Just over a year ago I started a series to critique the Dutch Radical (DR) interpretation of the Pauline corpus. In the first post I laid out a brief summary of the arguments of that school, which I won't reproduce here. In the second I looked at Albert Schweitzer's critique of DR from over a century ago, written when DR scholars were still very much the focus of scholarly attention. Even though Schweitzer praised them for their spirit of honest investigation he still found their arguments less than convincing. In the meantime I have not been idle, and in fact have been expanding my knowledge of Pauline scholarship in order to deal with DR as thoroughly as possible. Now, at the prompting of a skeptical blogger who was wondering where the rest of my critique was, I'm continuing the series.

In this post I'd like to start looking at the most sophisticated contemporary DR interpretation, put forward by Hermann Detering in his book, Falsified Paul: Early Christianity in Twil…

JRP vs. Bishop Spong vs. Judas Iscariot: Round Three (3 of 4)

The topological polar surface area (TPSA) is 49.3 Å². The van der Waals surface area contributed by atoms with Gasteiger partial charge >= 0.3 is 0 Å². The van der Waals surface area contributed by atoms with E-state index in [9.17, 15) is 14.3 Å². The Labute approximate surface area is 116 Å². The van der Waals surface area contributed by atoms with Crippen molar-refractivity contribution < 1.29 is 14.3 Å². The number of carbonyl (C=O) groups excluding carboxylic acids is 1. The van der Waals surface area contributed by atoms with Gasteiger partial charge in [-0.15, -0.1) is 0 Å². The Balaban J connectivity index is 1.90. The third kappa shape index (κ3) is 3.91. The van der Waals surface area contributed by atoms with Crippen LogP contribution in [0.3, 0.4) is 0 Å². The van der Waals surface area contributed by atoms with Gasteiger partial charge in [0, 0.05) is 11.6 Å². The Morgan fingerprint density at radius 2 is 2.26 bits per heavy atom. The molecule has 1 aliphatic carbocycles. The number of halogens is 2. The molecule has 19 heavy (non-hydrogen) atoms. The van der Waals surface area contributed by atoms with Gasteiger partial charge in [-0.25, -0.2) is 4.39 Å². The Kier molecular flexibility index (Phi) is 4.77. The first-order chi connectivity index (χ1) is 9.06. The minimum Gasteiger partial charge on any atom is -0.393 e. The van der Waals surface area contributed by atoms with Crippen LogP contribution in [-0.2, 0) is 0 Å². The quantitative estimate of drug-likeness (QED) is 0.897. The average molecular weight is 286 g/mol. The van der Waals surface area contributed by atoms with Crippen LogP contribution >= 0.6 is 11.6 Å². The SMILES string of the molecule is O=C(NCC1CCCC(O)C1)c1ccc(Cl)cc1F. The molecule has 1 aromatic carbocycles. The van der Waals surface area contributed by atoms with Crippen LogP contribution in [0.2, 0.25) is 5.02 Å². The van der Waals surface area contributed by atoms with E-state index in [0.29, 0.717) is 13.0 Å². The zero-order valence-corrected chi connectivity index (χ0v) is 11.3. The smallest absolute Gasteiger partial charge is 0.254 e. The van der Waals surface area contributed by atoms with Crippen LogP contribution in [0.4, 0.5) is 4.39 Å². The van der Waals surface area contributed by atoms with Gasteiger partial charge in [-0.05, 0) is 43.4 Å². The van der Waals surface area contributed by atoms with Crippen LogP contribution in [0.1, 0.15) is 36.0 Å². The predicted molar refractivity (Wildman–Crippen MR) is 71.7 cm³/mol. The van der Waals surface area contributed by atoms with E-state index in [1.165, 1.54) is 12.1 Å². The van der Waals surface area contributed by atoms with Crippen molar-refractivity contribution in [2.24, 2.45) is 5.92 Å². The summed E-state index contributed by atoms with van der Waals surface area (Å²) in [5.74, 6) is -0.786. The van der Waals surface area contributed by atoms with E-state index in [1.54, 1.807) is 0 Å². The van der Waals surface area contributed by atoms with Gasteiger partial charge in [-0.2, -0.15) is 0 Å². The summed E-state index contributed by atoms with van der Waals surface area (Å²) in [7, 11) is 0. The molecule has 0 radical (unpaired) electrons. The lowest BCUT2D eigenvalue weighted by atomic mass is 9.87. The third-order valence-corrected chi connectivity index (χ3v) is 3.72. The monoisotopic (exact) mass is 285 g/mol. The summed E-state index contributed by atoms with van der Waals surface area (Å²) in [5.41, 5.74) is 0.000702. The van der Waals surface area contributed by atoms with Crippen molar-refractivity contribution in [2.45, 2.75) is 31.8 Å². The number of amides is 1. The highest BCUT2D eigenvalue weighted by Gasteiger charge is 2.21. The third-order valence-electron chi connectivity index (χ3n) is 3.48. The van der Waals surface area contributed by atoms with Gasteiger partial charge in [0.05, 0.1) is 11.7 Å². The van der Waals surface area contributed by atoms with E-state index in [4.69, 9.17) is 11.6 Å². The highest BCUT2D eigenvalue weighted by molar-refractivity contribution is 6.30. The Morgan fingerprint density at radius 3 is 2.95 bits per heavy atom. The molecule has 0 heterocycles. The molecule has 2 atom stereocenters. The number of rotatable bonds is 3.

In Part 2 of this Round, I looked at the Iscariot data found in GosMark and then in GosMatt, with an eye toward assessing whether the differences in GosMatt could clearly be identified as only legendary development. Aside from the difficulties inherent in identifying legendary development vs. increased historical detail without a clear historical exemplar for comparison (and aside from noting that such a theory is totally dependent on GosMatt having been composed after GosMark), there are portions of the text which might, or might not, be the result of legendary embellishment. However, the larger and more detailed the portions, the less proper it is to infer a process of legendary development per se (in lieu of clear developmental links between the two data points, which we certainly don't have in this case.) Ironically, the portion most impressive to the casual and (paradoxically) uncritical observer--the extended anecdote involving the 30 pieces of silver--is least likely to be …